Pelvic floor rehab or physical therapy is very effective in helping men recover from the effects of incontinence after undergoing prostate surgery. This form of therapy also reduces pelvic pain. It’s usually prescribed for women who are prone to leaking urine after a few pregnancies. Men leak too; this especially rings true in case of patients who’ve been operated upon for prostrate cancer. The chronic pelvic pain caused by the surgery can be alleviated to a large extent with the help of physical therapy that’s specially recommended for pelvic floor muscles. 

What Does Pelvic Floor Refer to?
The pelvic floor contains connective tissue and muscles that provide support to abdominal organs. They control the bladder and bowels while having an important role to play in sexual functions. 

Pelvic Problems Specific to Men 
Pelvic pain and incontinence are the two main concerns that influence men to go for pelvic floor therapy. Incontinence (difficulty in controlling urination) is generally connected to the issues related with the prostrate glands of men. A common condition related to the pelvic floor is an enlarged prostrate. As per experts, when this condition escalates, the bladder muscles thicken. They tend to become overactive, thus leading to urine leakage. 
Patients suffering from this condition (found in aging men) have a bigger prostrate than normal people. The article “Men’s Health Physical Therapy” from Therapydia explains that strengthening the pelvic floor can help to combat constipation. It can also help the bladder by not making it work harder in order to release urine. 
Prostrate Cancer Surgery and Incontinence
Men undergoing a surgical intervention for prostate cancer face the woes of incontinence, at least temporarily, once the procedure is complete. Men receiving radiation therapy to treat prostate cancer are also known to experience the signs and symptoms of incontinence. Basically, most men undergo the stress of frequent and uncontrolled urination for a while, and to a certain degree, once the process of prostrate removal is over. Fortunately, they are capable of regaining control of their urination processes over time, and with the right kind of physical therapy for prostrate cancer. The quicker the therapy begins, the faster urinary control returns.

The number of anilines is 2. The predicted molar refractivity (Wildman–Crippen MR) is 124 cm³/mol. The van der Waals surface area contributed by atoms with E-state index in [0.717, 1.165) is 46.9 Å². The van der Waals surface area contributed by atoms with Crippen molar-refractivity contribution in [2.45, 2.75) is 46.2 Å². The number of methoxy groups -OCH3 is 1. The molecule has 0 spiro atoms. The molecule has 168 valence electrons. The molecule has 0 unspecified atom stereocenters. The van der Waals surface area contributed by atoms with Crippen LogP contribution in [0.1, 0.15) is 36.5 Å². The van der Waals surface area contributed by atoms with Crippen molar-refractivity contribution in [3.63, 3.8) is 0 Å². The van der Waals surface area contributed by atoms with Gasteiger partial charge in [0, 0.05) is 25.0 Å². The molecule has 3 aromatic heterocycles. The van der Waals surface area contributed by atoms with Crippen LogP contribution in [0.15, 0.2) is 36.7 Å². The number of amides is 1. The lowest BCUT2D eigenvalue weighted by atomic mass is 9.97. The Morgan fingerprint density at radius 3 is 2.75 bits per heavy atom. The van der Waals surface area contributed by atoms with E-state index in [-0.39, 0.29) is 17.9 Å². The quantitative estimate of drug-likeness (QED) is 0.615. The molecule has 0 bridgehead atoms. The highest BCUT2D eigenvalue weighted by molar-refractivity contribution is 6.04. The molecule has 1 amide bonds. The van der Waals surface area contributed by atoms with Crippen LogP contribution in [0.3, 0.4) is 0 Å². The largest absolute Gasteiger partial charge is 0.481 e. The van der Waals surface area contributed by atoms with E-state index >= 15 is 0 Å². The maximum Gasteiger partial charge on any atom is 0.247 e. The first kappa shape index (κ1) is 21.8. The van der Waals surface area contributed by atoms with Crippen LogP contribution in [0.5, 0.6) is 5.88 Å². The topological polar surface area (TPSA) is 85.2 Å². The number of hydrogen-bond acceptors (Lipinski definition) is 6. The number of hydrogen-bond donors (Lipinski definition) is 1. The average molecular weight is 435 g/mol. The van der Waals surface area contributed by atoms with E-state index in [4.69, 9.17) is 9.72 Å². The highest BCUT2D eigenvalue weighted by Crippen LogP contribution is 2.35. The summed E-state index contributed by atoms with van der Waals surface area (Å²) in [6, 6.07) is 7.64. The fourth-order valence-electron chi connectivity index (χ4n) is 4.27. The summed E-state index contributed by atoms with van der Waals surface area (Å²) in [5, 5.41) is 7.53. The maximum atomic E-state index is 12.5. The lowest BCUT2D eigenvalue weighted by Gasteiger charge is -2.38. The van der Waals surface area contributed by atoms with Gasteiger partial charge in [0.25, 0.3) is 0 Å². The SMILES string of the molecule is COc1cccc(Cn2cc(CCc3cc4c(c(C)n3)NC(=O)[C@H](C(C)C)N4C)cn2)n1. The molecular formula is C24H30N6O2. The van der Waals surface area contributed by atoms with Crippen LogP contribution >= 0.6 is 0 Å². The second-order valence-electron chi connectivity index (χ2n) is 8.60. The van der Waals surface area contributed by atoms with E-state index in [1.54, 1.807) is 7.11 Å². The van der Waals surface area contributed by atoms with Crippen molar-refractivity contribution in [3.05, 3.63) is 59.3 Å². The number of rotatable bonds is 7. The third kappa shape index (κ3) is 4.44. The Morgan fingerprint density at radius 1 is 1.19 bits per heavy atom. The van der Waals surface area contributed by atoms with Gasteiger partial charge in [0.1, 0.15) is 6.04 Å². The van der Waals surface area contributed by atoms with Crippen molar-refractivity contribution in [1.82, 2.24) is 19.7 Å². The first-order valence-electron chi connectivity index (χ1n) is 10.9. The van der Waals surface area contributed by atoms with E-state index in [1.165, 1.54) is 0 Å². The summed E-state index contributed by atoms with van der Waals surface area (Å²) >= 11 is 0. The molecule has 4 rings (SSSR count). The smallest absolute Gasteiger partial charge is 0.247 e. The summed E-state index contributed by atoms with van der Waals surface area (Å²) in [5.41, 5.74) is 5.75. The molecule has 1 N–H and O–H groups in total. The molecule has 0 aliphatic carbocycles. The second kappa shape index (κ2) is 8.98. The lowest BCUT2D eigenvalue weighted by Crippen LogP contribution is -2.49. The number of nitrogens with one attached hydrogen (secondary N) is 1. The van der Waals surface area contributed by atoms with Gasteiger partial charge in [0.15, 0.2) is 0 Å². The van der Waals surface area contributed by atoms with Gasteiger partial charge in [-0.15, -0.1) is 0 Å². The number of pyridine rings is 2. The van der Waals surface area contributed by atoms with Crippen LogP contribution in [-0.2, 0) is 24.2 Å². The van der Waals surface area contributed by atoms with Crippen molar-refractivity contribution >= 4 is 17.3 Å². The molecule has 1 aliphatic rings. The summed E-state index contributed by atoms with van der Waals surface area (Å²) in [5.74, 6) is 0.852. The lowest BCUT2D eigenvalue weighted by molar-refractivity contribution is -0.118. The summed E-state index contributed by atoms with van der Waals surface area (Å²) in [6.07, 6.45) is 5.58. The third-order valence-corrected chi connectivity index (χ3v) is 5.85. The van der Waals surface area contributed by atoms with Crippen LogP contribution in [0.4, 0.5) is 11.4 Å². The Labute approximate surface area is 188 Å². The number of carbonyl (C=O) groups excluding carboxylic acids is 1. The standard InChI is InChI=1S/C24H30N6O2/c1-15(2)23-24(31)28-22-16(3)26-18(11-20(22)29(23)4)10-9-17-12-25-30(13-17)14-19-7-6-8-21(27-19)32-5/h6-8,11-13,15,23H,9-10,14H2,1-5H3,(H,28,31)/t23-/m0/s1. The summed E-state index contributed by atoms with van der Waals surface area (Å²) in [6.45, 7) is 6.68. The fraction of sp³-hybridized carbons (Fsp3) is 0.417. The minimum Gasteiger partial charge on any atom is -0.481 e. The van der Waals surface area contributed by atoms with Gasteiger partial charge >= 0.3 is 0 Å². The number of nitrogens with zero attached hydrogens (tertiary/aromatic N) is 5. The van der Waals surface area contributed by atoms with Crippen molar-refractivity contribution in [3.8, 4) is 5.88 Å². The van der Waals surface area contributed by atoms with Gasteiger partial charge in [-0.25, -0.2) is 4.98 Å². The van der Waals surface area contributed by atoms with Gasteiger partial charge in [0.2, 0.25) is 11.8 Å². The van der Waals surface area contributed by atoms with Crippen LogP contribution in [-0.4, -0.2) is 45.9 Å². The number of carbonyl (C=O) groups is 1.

Yet another commonly found problem of the pelvic floor in men relates to ongoing or chronic pelvic pain. This type of pain can be attributed to the rectum, bladder, or prostate. Pelvic pain usually takes the form of constant cramps with the muscles in the area tightening up. This leads to a long-drawn and uncomfortable cycle wherein the pelvic pain causes tension in the muscles, and hence, more pain. 
How Long is Physical Therapy for Pelvic Floor?
Men may be required to go through regular sessions of pelvic floor physical treatment for about 20 weeks. This duration can even be longer and lead to dramatic results wherein men can strengthen their control over urination. As the resolution of pelvic pain can take a long time, its recommended to trigger off the therapy sessions as fast as possible. Continuous training of prostrate and pelvic floor muscles saves pelvic muscles from contracting or relaxing alike; thereby reducing the pain to a large extent. 


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